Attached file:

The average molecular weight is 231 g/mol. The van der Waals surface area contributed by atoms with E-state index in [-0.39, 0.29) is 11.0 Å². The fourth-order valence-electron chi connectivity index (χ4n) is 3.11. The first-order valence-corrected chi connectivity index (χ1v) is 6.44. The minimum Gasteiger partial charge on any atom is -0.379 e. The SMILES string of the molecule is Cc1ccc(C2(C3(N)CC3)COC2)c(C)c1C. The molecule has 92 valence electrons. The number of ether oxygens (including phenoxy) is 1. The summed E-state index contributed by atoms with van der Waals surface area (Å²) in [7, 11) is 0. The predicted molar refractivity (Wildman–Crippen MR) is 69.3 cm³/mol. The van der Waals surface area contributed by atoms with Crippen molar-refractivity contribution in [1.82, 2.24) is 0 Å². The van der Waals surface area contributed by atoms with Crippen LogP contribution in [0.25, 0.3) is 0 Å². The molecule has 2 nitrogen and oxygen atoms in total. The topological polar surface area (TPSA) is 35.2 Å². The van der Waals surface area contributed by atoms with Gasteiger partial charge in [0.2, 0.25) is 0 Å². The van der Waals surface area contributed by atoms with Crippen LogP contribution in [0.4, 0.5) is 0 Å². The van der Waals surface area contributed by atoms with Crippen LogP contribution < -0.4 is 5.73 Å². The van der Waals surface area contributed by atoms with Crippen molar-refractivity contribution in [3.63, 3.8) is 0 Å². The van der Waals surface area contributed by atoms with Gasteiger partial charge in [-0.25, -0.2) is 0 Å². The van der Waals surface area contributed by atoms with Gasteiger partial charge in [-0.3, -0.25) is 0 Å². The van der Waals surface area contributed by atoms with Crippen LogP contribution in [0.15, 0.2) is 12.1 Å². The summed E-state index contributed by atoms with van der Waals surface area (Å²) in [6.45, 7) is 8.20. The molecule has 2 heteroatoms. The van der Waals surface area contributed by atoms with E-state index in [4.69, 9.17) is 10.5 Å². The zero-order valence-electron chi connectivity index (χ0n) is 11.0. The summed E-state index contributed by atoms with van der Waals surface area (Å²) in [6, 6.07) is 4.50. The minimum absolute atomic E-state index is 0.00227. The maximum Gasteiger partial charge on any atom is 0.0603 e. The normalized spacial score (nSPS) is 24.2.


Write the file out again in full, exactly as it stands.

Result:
The average molecular weight is 231 g/mol. The van der Waals surface area contributed by atoms with E-state index in [-0.39, 0.29) is 11.0 Å². The fourth-order valence-electron chi connectivity index (χ4n) is 3.11. The first-order valence-corrected chi connectivity index (χ1v) is 6.44. The minimum Gasteiger partial charge on any atom is -0.379 e. The SMILES string of the molecule is Cc1ccc(C2(C3(N)CC3)COC2)c(C)c1C. The molecule has 92 valence electrons. The number of ether oxygens (including phenoxy) is 1. The summed E-state index contributed by atoms with van der Waals surface area (Å²) in [7, 11) is 0. The predicted molar refractivity (Wildman–Crippen MR) is 69.3 cm³/mol. The van der Waals surface area contributed by atoms with Crippen molar-refractivity contribution in [1.82, 2.24) is 0 Å². The van der Waals surface area contributed by atoms with Crippen LogP contribution in [0.25, 0.3) is 0 Å². The molecule has 2 nitrogen and oxygen atoms in total. The topological polar surface area (TPSA) is 35.2 Å². The van der Waals surface area contributed by atoms with Gasteiger partial charge in [0.2, 0.25) is 0 Å². The van der Waals surface area contributed by atoms with Crippen LogP contribution in [0.4, 0.5) is 0 Å². The van der Waals surface area contributed by atoms with Crippen LogP contribution < -0.4 is 5.73 Å². The van der Waals surface area contributed by atoms with Crippen molar-refractivity contribution in [3.63, 3.8) is 0 Å². The van der Waals surface area contributed by atoms with Gasteiger partial charge in [-0.25, -0.2) is 0 Å². The van der Waals surface area contributed by atoms with Gasteiger partial charge in [-0.3, -0.25) is 0 Å². The van der Waals surface area contributed by atoms with Crippen LogP contribution in [0.15, 0.2) is 12.1 Å². The summed E-state index contributed by atoms with van der Waals surface area (Å²) in [6.45, 7) is 8.20. The molecule has 2 heteroatoms. The van der Waals surface area contributed by atoms with E-state index in [4.69, 9.17) is 10.5 Å². The zero-order valence-electron chi connectivity index (χ0n) is 11.0. The summed E-state index contributed by atoms with van der Waals surface area (Å²) in [6, 6.07) is 4.50. The minimum absolute atomic E-state index is 0.00227. The maximum Gasteiger partial charge on any atom is 0.0603 e. The normalized spacial score (nSPS) is 24.2.